Supplementary Video 5

Visualization of a real-space Chern number calculation on a honeycomb lattice demonstrates convergence to within ~15% of the target value (ν = −1 for the lattice’s upper band) after the summation region has a radius of approximately three lattice spacings.

Supplementary Video 6

Real-space measurement of the Chern number for a Voronoized amorphous network converges in a similar fashion to the lattice case. The network shown here is constructed from a hyperuniform point set.

Supplementary Video 7

A triangulated amorphous network of gyroscopes does not exhibit chiral edge modes. This highlights that placing gyroscopes at the nodes of an arbitrary spring network does not generally give rise to topological behaviour. The density of states is shown for a periodic system, with modes coloured by their measured inverse localization length, while the time domain simulation is performed on the same system with open boundary conditions.

Supplementary Video 8

An amorphous gyroscopic network constructed by kagomizing a point set of a jammed packing also exhibits topological mobility gaps. The density of states is shown for a periodic system, with modes coloured by their measured inverse localization length, while the time domain simulation is performed on a system with open boundary conditions.

Supplementary Video 9

A spindle network, constructed using the decoration in Fig. 3d of the main text, exhibits both clockwise and anticlockwise edge modes. The two topological gaps are separated in frequency, enabling transmission with frequency-dependent chirality using a single material.

Supplementary Video 10

Nesting a patch of a honeycomb lattice within a kagome lattice results in a measurement of the Chern number that flips sign when gyroscopes beyond the interface are included.

Supplementary Video 11

To demonstrate spectral flow in an amorphous gyroscopic metamaterial, modify the spring attachments along a cut of an annular sample (blue dashed line). The springs are attached to an extensible ring on the gyroscopes immediately above the cut. The location of the spring attachment is given by the gyroscope’s current displacement rotated by a phase. The gap modes in the spectrum localized to the inner boundary of the annulus rise in frequency as phase increases, while the modes on the outer edge decrease. Once the attachment point ‘leads’ the gyro’s displacement by a full rotation, the spectrum returns to its original form, but each edge state has been pumped into an adjacent state.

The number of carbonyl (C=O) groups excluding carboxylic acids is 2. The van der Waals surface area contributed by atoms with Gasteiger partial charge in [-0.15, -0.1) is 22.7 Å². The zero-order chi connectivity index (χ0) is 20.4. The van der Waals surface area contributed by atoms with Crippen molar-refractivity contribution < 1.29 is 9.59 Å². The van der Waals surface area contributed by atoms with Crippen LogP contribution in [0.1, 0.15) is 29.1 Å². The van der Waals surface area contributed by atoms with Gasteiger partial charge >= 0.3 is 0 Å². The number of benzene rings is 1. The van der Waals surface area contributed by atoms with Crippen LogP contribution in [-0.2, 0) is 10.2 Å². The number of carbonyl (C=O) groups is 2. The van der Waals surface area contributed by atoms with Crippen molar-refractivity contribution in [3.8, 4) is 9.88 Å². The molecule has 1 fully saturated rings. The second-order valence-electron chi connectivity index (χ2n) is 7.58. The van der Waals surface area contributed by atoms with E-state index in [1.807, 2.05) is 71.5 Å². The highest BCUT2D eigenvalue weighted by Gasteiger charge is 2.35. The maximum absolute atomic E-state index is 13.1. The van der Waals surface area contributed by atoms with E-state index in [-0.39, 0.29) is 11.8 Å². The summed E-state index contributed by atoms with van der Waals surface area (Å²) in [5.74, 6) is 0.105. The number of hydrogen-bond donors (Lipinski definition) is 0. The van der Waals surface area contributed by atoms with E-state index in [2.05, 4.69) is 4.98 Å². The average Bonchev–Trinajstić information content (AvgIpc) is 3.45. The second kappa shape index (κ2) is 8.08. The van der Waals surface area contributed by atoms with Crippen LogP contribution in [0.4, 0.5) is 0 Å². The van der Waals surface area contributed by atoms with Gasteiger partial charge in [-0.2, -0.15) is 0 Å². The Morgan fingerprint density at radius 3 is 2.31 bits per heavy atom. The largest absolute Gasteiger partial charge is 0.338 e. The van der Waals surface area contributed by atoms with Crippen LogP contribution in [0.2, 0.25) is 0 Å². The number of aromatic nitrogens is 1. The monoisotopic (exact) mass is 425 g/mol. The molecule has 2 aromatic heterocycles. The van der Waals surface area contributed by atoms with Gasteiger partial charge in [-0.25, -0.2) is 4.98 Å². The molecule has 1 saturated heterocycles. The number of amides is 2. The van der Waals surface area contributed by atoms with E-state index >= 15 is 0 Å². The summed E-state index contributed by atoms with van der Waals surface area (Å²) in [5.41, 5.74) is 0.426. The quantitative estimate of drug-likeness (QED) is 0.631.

Supplementary Video 12

By increasing the difference in gravitational precession frequencies between neighbouring sites (coloured white and black for increased and decreased frequencies), the mobility gap is closed, then reopened. When reopened, the Chern number difference between bands is zero.

Supplementary Video 13

After detuning the gravitational precession frequencies of neighbouring gyroscopes (coloured white and black for increased and decreased frequencies, respectively), there are no chiral edge modes in the system. A single gyroscope on the lower edge of the sample is shaken at a frequency in the middle of the spectrum, but the excitation has no chirality and is not confined to the edge of the sample.

Supplementary Video 14

Combining kagomized (upper) and Voronoized (lower) networks at an arbitrary boundary — here taken to be a boundary spelling ‘CHERN’ — provides a unidirectional waveguide. Shaking a single gyroscope at the left sends an excitation confined to the sinuous boundary across the sample.

Supplementary Video 15

Additional topological mobility gaps at higher frequencies in the kagomized network allow bulk excitations to be confined to an encapsulated Voronoized region. The density of states is coloured by participation ratio.

Supplementary Video 16

Random mixtures of the two decorations demonstrate heterogeneous, spatially resolvable Chern number measurements.

Supplementary Information

Supplementary Information, Supplementary Figs 1–32, Notes on Supplementary Videos, Supplementary References

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Mitchell, N.P., Nash, L.M., Hexner, D. et al. Amorphous topological insulators constructed from random point sets. Nature Phys 14, 380–385 (2018). https://doi.org/10.1038/s41567-017-0024-5